Stages of Endometrial Cancer
If malignant cells are found in the lining of the uterus (the endometrium), your doctor will diagnose endometrial cancer. One of the first things your specialist will want to do is stage your cancer so that he/she knows how extensive your tumour is and whether or not your cancer has spread beyond the endometrium. Determining the stage of cancer will enable your doctor to plan the optimal treatment approach.
How is endometrial cancer staged?
There are a number of tools available to enable a doctor to assess what stage a cancer is at. They will probably start by performing a pelvic exam and a Pap smear. This will determine whether the cancer has spread within the pelvis and to the cervix. Your doctor will also use various imaging tests, including x-rays, CT scans, MRIs and PET scans, to determine whether there are cancer cells elsewhere in the body. If the primary cancer has spread beyond the endometrium, it is known as metastatic disease.
In the process of staging your cancer, the doctor will also perform a lymph node dissection, taking nodes from the pelvic region. The lymph system is one way in which cancer spreads to other regions in the body. Cancer can also spread through the circulation and across adjacent tissues. This is why endometrial cancer will often spread to other organs within the pelvic region before it spreads elsewhere.
What are the stages of endometrial cancer?
Endometrial cancer is staged from I-IV. It is also classified based on tumour size (T), spread to nearby lymph nodes (N) and metastatic spread (M).
Stage I (T1, N0, M0): The cancer remains within the uterus
Stage IA – Cancer detected in the endometrium and less than halfway through the myometrium (the muscular layer of the uterus).
Stage IB – Cancer detected halfway or more through the myometrium, but not beyond the uterus.
Stage II (T2, N0, M0): Cancer detected in the connective tissue of the cervix (the cervical stroma), but not beyond the uterus.
Stage III (T3, N0, M0): Cancer has spread beyond the uterus and cervix, but not outside of the pelvis. No cancer detected in the inner lining of the rectum or the bladder.
Stage IIIA – Cancer detected in the outer layer of the uterus and/or the fallopian tubes, the ovaries and the ligaments of the uterus.
Stage IIIB – Cancer has spread to the vagina and/or the parametrium (connective tissue and fat surrounding the uterus).
Stage IIIC (T1-3, N1 or N2, M0) – Cancer detected in the lymph nodes in the pelvis (N1) and/or those that surround the aorta (N2). No cancer detected in distant lymph nodes.
Stage IV: Cancer has spread beyond the pelvis.
Stage IVA (T4, any N, M0) – Cancer detected in the bladder and/or rectum lining (bowel).
Stage IVB (Any T, any N, M1) – Cancer has spread to other parts of the body, including the abdomen and/or the lymph nodes in the groin (inguinal nodes). Frequent metastatic sites are the lungs, liver and bones.
What distinguishes low risk endometrial cancer from high risk endometrial cancer?
Accurate staging also enables your doctor to determine whether your endometrial cancer is considered to be high risk or low risk.
Tumours that are graded T1 or T2 are usually considered low risk. They rarely spread to other regions. Tumours that are graded T3 or above are considered high risk. Examples of high risk endometrial cancers include uterine papillary serous, clear cell carcinoma and carcinosarcoma. These types of cancer have a higher risk of spreading to other regions.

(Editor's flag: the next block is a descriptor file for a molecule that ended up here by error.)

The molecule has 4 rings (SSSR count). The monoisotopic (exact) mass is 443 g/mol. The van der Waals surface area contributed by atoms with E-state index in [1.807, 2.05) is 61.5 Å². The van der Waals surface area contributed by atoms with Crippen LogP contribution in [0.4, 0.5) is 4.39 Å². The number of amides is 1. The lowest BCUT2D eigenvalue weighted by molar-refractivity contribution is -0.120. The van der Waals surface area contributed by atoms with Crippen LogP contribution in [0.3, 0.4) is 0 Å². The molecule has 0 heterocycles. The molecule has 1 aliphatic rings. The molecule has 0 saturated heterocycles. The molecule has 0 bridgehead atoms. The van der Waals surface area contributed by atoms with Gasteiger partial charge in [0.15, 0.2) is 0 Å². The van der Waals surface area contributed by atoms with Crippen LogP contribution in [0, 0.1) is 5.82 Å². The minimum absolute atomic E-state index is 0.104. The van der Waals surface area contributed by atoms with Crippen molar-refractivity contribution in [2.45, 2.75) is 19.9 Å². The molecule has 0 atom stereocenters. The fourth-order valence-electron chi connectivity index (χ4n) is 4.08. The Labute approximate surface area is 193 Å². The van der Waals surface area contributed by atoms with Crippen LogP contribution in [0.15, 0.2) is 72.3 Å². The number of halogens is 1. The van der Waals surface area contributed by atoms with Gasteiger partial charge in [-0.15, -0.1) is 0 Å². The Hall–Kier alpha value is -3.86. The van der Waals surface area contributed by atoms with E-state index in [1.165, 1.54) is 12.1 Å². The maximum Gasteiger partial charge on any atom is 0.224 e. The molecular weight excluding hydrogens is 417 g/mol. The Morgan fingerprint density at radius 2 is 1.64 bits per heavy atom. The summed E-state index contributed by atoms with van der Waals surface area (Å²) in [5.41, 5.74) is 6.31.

High risk cancer is more challenging to treat and is associated with a worse prognosis. Recurrent cancer can also prove more difficult to manage. This is when cancer returns after initial treatment.
Your doctor will use the results of your staging assessment to determine which treatment approaches to take. The most common options include:
- Surgery. Most often a total or radical hysterectomy and oophorectomy. A total hysterectomy removes the uterus and cervix; a radical hysterectomy (used for high risk cancers, at stage III and IV) also removes the vagina. An oophorectomy removes the ovaries and fallopian tubes. Lymph nodes from within the pelvis may also be taken.
- Radiotherapy. This can be given internally, whereby a radioactive substance is delivered to the tumour site via needles, catheters or wires; or externally, with radiation being directed at the tumour from outside the body.
- Chemotherapy. The specific drugs used will depend on the stage of the cancer.
For endometrial cancer that is classified as stage III or stage IV, there is also the option for hormone or targeted therapy. When a cancer is designated as hormonally-responsive, hormone therapy can be used to inhibit the hormonal activity and thereby prevent the growth of cancer cells. Targeted therapy acts specifically on cancer cells, stopping their growth and replication, whilst sparing the adjacent healthy cells. The two main types are mTOR inhibitors and monoclonal antibodies.
Following a diagnosis of endometrial cancer, your doctor will discuss all of these options with you.
Nabta is reshaping women’s healthcare. We support women with their personal health journeys, from everyday wellbeing to the uniquely female experiences of fertility, pregnancy, and menopause.
Get in touch if you have any questions about this article or any aspect of women’s health. We’re here for you.
- “Endometrial Cancer Stages.” American Cancer Society, https://www.cancer.org/cancer/endometrial-cancer/detection-diagnosis-staging/staging.html.
- “Endometrial Cancer Treatment (PDQ®)–Patient Version.” National Cancer Institute, https://www.cancer.gov/types/uterine/patient/endometrial-treatment-pdq.
- Freeman, Susan J., et al. “The Revised FIGO Staging System for Uterine Malignancies: Implications for MR Imaging.” RadioGraphics, vol. 32, no. 6, Oct. 2012, pp. 1805–1827., doi:10.1148/rg.326125519.